Revelation of John 3

* Epistles to the church at Sardis; (1-6) at Philadelphia;

(7-13) and Laodicea. (14-22)

#1-6. The Lord Jesus is He that hath the Holy Spirit with all

his powers, graces, and operations. Hypocrisy, and lamentable

decay in religion, are sins charged upon Sardis, by One who knew

that church well, and all her works. Outward things appeared

well to men, but there was only the form of godliness, not the

power; a name to live, not a principle of life. There was great

deadness in their souls, and in their services; numbers were

wholly hypocrites, others were in a disordered and lifeless

state. Our Lord called upon them to be watchful against their

enemies, and to be active and earnest in their duties; and to

endeavour, in dependence on the grace of the Holy Spirit, to

revive and strengthen the faith and spiritual affections of

those yet alive to God, though in a declining state. Whenever we

are off our watch, we lose ground. Thy works are hollow and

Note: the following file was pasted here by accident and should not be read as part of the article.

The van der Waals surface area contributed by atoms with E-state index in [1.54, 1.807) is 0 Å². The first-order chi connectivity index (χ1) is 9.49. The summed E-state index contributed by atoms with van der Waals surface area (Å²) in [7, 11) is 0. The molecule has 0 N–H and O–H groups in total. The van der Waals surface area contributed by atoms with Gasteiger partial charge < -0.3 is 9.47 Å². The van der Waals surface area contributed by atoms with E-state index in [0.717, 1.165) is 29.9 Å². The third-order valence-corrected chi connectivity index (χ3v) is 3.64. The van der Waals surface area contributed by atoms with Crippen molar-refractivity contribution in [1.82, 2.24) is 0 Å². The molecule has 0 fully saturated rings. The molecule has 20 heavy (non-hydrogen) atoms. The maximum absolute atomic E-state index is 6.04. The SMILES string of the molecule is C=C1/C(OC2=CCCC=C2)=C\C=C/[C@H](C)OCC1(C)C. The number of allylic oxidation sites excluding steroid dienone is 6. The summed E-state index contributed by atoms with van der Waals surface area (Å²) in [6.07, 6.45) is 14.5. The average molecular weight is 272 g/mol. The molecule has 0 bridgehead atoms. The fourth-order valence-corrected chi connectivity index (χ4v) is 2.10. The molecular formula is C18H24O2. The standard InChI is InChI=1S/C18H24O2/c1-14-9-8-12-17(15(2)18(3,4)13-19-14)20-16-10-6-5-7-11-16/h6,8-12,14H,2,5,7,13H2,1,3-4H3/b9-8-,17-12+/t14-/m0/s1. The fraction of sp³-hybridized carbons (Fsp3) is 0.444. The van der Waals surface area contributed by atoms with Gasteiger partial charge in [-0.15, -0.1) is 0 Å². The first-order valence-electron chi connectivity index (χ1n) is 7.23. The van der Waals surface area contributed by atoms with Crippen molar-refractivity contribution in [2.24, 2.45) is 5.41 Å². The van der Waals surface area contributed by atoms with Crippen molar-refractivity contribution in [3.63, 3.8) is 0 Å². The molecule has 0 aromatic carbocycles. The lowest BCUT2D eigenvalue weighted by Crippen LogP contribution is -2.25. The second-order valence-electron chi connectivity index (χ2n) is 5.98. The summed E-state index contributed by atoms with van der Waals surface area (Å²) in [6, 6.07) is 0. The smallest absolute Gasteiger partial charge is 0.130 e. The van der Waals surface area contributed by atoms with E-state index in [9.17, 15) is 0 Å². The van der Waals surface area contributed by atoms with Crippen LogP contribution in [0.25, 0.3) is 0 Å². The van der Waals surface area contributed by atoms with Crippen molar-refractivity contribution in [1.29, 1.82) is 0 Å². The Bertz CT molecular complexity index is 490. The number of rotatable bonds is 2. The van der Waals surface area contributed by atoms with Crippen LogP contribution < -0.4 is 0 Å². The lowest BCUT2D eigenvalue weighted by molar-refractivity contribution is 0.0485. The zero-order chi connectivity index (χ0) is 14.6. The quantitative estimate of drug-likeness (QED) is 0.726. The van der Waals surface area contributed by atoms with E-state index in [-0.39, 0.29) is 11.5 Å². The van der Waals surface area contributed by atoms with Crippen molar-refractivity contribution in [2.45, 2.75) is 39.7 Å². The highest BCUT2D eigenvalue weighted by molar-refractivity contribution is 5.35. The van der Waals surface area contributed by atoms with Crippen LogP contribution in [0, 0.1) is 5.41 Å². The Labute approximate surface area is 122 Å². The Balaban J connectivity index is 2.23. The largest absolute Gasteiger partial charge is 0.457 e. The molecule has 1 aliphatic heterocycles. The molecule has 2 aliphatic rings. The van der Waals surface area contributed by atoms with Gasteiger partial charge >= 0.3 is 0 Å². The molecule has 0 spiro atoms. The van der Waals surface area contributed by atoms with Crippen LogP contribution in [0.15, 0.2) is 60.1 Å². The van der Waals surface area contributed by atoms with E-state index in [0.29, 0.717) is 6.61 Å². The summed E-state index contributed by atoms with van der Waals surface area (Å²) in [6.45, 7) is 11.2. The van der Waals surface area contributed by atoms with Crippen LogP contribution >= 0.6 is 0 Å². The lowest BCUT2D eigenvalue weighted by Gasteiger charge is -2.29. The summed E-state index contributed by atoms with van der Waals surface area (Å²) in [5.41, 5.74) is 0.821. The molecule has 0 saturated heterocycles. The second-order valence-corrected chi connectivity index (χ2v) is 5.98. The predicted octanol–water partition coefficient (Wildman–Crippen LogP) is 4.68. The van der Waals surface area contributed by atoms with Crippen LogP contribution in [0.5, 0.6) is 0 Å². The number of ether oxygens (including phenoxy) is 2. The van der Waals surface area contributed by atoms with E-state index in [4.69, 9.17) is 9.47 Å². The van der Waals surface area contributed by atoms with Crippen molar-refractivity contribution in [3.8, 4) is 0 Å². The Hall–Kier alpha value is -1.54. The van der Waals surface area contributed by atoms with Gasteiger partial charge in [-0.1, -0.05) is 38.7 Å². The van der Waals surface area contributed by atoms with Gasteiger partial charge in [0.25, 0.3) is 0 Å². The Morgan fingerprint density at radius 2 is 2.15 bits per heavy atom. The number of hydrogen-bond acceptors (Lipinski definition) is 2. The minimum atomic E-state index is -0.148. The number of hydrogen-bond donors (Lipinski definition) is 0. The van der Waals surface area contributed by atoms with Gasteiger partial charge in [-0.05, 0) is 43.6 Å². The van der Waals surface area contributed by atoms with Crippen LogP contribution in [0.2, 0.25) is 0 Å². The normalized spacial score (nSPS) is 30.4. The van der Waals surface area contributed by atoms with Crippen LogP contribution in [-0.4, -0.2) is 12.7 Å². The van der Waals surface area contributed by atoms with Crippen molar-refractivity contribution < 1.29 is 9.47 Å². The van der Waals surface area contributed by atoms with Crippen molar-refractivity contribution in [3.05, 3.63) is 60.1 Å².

empty; prayers are not filled up with holy desires, alms-deeds

not filled up with true charity, sabbaths not filled up with

suitable devotion of soul to God. There are not inward

affections suitable to outward acts and expressions; when the

spirit is wanting, the form cannot long remain. In seeking a

revival in our own souls, or the souls of others, it is needful

to compare what we profess with the manner in which we go on,

that we may be humbled and quickened to hold fast that which

remains. Christ enforces his counsel with a dreadful threatening

if it should be despised. Yet our blessed Lord does not leave

this sinful people without some encouragement. He makes

honourable mention of the faithful remnant in Sardis, he makes a

gracious promise to them. He that overcometh shall be clothed in

white raiment; the purity of grace shall be rewarded with the

perfect purity of glory. Christ has his book of life, a register

of all who shall inherit eternal life; the book of remembrance

of all who live to God, and keep up the life and power of

godliness in evil times. Christ will bring forward this book of

life, and show the names of the faithful, before God, and all

the angels, at the great day.7-13 The same Lord Jesus has the key of government and

authority in and over the church. He opens a door of opportunity

to his churches; he opens a door of utterance to his ministers;

he opens a door of entrance, opens the heart. He shuts the door